Some beer-soaked dance floor in a bar outside Boulder. I’m twenty-eight or twenty-nine, wild inside a pocket of bodies and an I’ve-gone-away mind, lifting a sweaty bottle of two-buck beer above my head like a lantern. He’s watching from the crowd’s edge.

Since he moved in months ago, I devise ways to disentangle, disappear.

Distance has become a habit.

Night after night, I sit on the end of a faded futon while he sleeps in the next room. I drink until the wine takes me down the back roads of bad choices, where I retrace missed exits, check my rearview for deleted messages and unanswered knocks on the door of my last apartment in Lubbock. In the dark, I stare at the snow-burdened trees outside our windows. Glass after glass after glass.

One Saturday afternoon, I slip away to the patio of a pub, where I sip Chardonnay and listen to the skitter of leaves (brisk wind). He pulls up a chair. I pull a book from my bag. I have a history of this: leave me be.


It’s been years, almost twenty, and I remember how he and I moved in the dark—his chest against my back, the way I asked him to do it. The way my cries rang as loud as our neighbors’ wall phone upstairs. The way our neighbors shyly smirked at us most mornings. Those mornings he lumbered up the steps and ducked out the door on his way to work in those Carhartts, that beard.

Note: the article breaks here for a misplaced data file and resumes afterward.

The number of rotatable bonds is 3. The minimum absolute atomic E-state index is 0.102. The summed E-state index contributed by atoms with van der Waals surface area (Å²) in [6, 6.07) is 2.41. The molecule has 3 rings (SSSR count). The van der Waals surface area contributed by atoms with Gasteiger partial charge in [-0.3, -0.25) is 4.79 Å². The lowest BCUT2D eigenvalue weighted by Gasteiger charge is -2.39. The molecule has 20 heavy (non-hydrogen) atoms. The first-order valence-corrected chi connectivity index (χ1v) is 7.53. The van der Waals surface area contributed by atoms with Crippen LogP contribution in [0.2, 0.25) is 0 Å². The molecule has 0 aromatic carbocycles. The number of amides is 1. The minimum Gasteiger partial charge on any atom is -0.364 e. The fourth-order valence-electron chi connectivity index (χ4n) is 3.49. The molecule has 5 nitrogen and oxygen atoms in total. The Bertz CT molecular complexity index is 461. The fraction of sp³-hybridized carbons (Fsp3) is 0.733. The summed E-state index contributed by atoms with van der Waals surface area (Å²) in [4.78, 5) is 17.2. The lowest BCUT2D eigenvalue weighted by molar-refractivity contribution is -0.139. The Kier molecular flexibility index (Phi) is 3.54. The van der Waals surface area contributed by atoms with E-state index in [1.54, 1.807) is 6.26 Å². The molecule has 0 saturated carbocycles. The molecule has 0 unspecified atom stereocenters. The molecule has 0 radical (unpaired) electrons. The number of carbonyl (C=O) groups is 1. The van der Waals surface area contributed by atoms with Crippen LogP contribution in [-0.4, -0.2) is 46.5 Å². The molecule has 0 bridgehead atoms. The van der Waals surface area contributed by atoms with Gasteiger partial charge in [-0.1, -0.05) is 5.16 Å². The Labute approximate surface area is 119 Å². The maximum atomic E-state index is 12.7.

I’m thinking of this because a few nights ago, I fell into bed with a bearded stranger who wore Carhartts. That cotton gold like a lantern. It takes so little to take me back. It’s like that moment in Sarah Manguso’s The Guardians: “I know it isn’t him, but when I see someone who resembles him I stare, take in as much information as possible.” So how much could I take in when I took him inside me? I can’t be the only one who sometimes moves in the dark with memory.

I can’t remember my way around any city I’ve left behind.

So much gone.

I have a history of going, of going back, of thinking go away, go away, go away. Right now I’m sitting in the booth of a faded bar along a highway on my way back to Texas. I’m staring out a dusty window (wobbly table, sweaty bottle). Greyhound bus, UPS double-trailer, white construction truck, car, car, blue pick-up, SUV, cement truck, semi, semi, semi.

On the other side of the highway, trees bend in the spring wind.

Jill Talbot is the author of The Way We Weren’t: A Memoir and Loaded: Women and AddictionShe’s also the editor of Metawritings: Toward a Theory of Nonfiction. Her essays have appeared in AGNIColorado ReviewDiagramEcotoneHotel AmerikaLongreadsThe Normal School, and The Paris Review Daily, among others. 

Photo by Paul Bilger